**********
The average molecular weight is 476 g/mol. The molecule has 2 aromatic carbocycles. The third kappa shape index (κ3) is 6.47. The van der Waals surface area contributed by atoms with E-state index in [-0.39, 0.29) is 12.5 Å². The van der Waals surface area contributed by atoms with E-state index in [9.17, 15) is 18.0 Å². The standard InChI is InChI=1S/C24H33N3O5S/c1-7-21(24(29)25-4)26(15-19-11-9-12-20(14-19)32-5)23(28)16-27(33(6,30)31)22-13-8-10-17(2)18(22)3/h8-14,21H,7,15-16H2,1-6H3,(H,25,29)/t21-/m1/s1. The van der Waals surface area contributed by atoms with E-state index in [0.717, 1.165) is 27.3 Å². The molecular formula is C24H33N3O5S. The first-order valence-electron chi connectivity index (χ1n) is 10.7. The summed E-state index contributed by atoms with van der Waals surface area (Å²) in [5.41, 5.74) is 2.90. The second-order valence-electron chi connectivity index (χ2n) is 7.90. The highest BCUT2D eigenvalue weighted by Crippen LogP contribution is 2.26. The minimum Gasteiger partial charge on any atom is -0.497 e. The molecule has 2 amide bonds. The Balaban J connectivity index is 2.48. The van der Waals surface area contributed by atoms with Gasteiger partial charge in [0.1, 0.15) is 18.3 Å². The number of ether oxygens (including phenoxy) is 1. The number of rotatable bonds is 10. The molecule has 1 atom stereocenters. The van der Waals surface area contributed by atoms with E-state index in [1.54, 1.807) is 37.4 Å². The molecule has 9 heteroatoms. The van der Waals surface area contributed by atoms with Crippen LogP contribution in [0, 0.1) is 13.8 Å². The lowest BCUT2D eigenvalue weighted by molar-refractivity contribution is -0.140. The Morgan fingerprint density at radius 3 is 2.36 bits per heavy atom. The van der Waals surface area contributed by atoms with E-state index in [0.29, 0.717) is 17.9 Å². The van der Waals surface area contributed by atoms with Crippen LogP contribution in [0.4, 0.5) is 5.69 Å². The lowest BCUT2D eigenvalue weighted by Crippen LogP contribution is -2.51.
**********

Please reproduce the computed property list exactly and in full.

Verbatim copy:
The average molecular weight is 476 g/mol. The molecule has 2 aromatic carbocycles. The third kappa shape index (κ3) is 6.47. The van der Waals surface area contributed by atoms with E-state index in [-0.39, 0.29) is 12.5 Å². The van der Waals surface area contributed by atoms with E-state index in [9.17, 15) is 18.0 Å². The standard InChI is InChI=1S/C24H33N3O5S/c1-7-21(24(29)25-4)26(15-19-11-9-12-20(14-19)32-5)23(28)16-27(33(6,30)31)22-13-8-10-17(2)18(22)3/h8-14,21H,7,15-16H2,1-6H3,(H,25,29)/t21-/m1/s1. The van der Waals surface area contributed by atoms with E-state index in [0.717, 1.165) is 27.3 Å². The molecular formula is C24H33N3O5S. The first-order valence-electron chi connectivity index (χ1n) is 10.7. The summed E-state index contributed by atoms with van der Waals surface area (Å²) in [5.41, 5.74) is 2.90. The second-order valence-electron chi connectivity index (χ2n) is 7.90. The highest BCUT2D eigenvalue weighted by Crippen LogP contribution is 2.26. The minimum Gasteiger partial charge on any atom is -0.497 e. The molecule has 2 amide bonds. The Balaban J connectivity index is 2.48. The van der Waals surface area contributed by atoms with Gasteiger partial charge in [0.1, 0.15) is 18.3 Å². The number of ether oxygens (including phenoxy) is 1. The number of rotatable bonds is 10. The molecule has 1 atom stereocenters. The van der Waals surface area contributed by atoms with E-state index in [1.54, 1.807) is 37.4 Å². The molecule has 9 heteroatoms. The van der Waals surface area contributed by atoms with Crippen LogP contribution in [0, 0.1) is 13.8 Å². The lowest BCUT2D eigenvalue weighted by molar-refractivity contribution is -0.140. The Morgan fingerprint density at radius 3 is 2.36 bits per heavy atom. The van der Waals surface area contributed by atoms with E-state index in [0.29, 0.717) is 17.9 Å². The van der Waals surface area contributed by atoms with Crippen LogP contribution in [0.4, 0.5) is 5.69 Å². The lowest BCUT2D eigenvalue weighted by Crippen LogP contribution is -2.51.